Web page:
Words fail me at the news of the great Steven den Beste’s death. I’ll content myself with echoing Bill:
In the beginning, the towering figures of the Blogosphere were Glenn Reynolds, Andrew Sullivan, Charles Johnson, and, perhaps the greatest of the long-form bloggers, Steven Den Beste.
Daily Pundit owes equal credit to Instapundit and the U.S.S. Clueless for its very existence, as both provided primary inspiration for my own comparatively paltry efforts. And though Steven and I fell out and parted ways some years ago, I will miss him terribly.
The Blogosphere has lost some great ones over the years. Steven was one of the greatest.
Thank you so much for everything, Steven. Rest now.
Amen. Just…well, that’s all. For those of you who weren’t around back in those early post 9/11 days (and how quaint that sounds to me now, as if something unforgettable happened that day), den Beste made the case for the West’s proactive self-defense against the hateful savagery of Islam better than just about anybody.
He made the same mistake most of us did back then: assuming that there was something the Moslem world would find irresistibly attractive about Western-style freedom and democracy, something that would pipe them inexorably away from a hideous 7th century barbarism and bring them into the light of modernity.
He was wrong about that; so were we all. The Moslem world preferred to double down on murderous revanchism and the dark, primitive savagery that is the core of their misanthropic pseudo-religion; they turned out to be not just uninterested in any sort of enlightened moderation of their ass-backwards death cult, but actively hostile to it.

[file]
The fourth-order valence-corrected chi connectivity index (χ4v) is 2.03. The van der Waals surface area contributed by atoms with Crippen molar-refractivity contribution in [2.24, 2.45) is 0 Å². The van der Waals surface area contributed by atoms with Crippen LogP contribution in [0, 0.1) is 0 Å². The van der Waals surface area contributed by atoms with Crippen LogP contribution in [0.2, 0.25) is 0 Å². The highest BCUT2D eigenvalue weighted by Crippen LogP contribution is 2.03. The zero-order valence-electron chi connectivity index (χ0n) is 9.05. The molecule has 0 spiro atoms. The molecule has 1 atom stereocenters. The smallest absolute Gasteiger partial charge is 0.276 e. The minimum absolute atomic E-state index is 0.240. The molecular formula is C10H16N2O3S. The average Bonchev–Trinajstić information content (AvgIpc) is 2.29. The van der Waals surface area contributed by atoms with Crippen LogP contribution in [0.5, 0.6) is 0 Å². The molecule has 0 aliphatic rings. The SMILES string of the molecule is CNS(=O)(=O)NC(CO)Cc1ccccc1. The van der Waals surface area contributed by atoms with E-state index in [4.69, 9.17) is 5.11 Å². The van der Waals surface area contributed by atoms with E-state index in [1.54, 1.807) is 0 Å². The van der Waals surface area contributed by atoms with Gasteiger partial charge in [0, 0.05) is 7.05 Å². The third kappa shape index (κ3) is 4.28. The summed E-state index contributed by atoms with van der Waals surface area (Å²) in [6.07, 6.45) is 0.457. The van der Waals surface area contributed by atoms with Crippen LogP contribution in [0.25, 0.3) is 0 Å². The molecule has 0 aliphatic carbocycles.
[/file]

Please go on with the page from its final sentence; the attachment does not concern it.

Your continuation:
Which does not at all indicate any sort of delusion or ignorance on his part, I think. Rather, it speaks to a very human optimism and hopefulness, a granting of the benefit of the doubt that the Moslem world turned out to be unworthy of.
His arguments were always impeccably constructed; his writing was beautifully lucid and engaging. The flaw at their core was the Moslem world’s, not his. In the end, he hoped for more from them than they could live up to. There are exceptions to that, of course, and we can only wish those pitiful few well and hope for the best for them, and try to support and encourage them as and when we can.
In the end, Steven’s writing stands on its own. The Moslem inability to live up to his ambition and hope for them is their failure, not his; it detracts from his stellar work not one whit. One of Bill’s readers has graciously archived the old USS Clueless site here, and if you aren’t one of us old OG farts, you really ought to set aside some time and go dig in. It’s a deep well indeed, and well worth your attention, although there’s way more there than just what we used to call warblogging. It’s a crystal-clear snapshot of a moment in time before we really knew just what kind of darkness we were doomed to struggle against, and as such is enlightening in more ways than I can begin to explain.
Rest easy, Steven. You won’t be forgotten.